A thermal switch is a system to control the heat transfer “on/off” for the desired functionalities, and this serves as a basic building block to design advanced thermal management systems in various applications including electronic packaging, waste heat recovery, cryogenic cooling, and new applications such as thermal computers. The existing thermal switches employ the macroscale mechanical-based, relatively slow transient “on/off” switch mechanisms, which may be challenging to provide solutions for micro/nanoscale applications. In this study, a fast and efficient thermal switch mechanism without having extra mechanical controlling system is demonstrated using gas-filled, heterogeneous nanogaps with asymmetric surface interactions in Knudsen regime. Argon gas atoms confined in metal-based solid surfaces are employed to predict the degree of thermal switch, S. Non-equilibrium molecular dynamics simulation is used to create the temperature gradient over the two nanogaps, and the maximum degree of thermal switch is Smax ∼ 13, which results from the difference in adsorption-controlled thermal accommodation coefficient (TAC) and pressure between the two sides of the gaps.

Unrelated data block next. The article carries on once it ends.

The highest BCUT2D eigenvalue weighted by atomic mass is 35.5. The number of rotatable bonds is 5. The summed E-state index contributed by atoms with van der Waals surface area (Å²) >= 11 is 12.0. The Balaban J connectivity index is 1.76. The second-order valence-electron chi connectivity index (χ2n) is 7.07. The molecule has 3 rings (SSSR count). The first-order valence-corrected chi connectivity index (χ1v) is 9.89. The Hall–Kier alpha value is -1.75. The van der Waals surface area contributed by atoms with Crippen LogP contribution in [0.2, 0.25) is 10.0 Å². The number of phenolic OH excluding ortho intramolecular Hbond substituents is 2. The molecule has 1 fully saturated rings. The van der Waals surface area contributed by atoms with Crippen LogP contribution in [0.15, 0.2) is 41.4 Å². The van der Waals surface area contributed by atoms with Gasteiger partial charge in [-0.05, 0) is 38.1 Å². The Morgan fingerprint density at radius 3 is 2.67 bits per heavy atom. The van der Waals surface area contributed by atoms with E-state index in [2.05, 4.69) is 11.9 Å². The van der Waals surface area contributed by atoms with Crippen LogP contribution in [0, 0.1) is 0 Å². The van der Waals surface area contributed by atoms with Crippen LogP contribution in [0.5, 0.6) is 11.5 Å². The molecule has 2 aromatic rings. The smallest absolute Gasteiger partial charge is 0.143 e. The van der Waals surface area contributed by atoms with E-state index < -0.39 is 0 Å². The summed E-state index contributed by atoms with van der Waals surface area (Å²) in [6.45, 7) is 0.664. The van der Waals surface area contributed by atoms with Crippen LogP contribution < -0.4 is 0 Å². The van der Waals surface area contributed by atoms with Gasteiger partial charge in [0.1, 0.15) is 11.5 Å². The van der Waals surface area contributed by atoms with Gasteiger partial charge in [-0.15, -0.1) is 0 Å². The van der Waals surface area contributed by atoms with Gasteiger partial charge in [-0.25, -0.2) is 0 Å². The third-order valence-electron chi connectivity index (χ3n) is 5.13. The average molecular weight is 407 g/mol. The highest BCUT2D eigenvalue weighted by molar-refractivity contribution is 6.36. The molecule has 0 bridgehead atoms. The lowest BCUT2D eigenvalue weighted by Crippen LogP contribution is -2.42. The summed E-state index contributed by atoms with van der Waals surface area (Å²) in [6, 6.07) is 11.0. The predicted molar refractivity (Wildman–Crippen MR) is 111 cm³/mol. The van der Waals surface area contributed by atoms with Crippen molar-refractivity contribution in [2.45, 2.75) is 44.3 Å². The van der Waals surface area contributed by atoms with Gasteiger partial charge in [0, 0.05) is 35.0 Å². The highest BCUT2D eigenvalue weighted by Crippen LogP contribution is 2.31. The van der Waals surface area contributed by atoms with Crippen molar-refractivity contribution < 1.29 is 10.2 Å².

Adsorption-Controlled Thermal Switch Using Nonequilibrium Molecular Dynamics Simulation
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Avanessian, T, & Hwang, G. "Adsorption-Controlled Thermal Switch Using Nonequilibrium Molecular Dynamics Simulation." Proceedings of the ASME 2016 International Mechanical Engineering Congress and Exposition. Volume 10: Micro- and Nano-Systems Engineering and Packaging. Phoenix, Arizona, USA. November 11–17, 2016. V010T13A021. ASME. https://doi.org/10.1115/IMECE2016-66707
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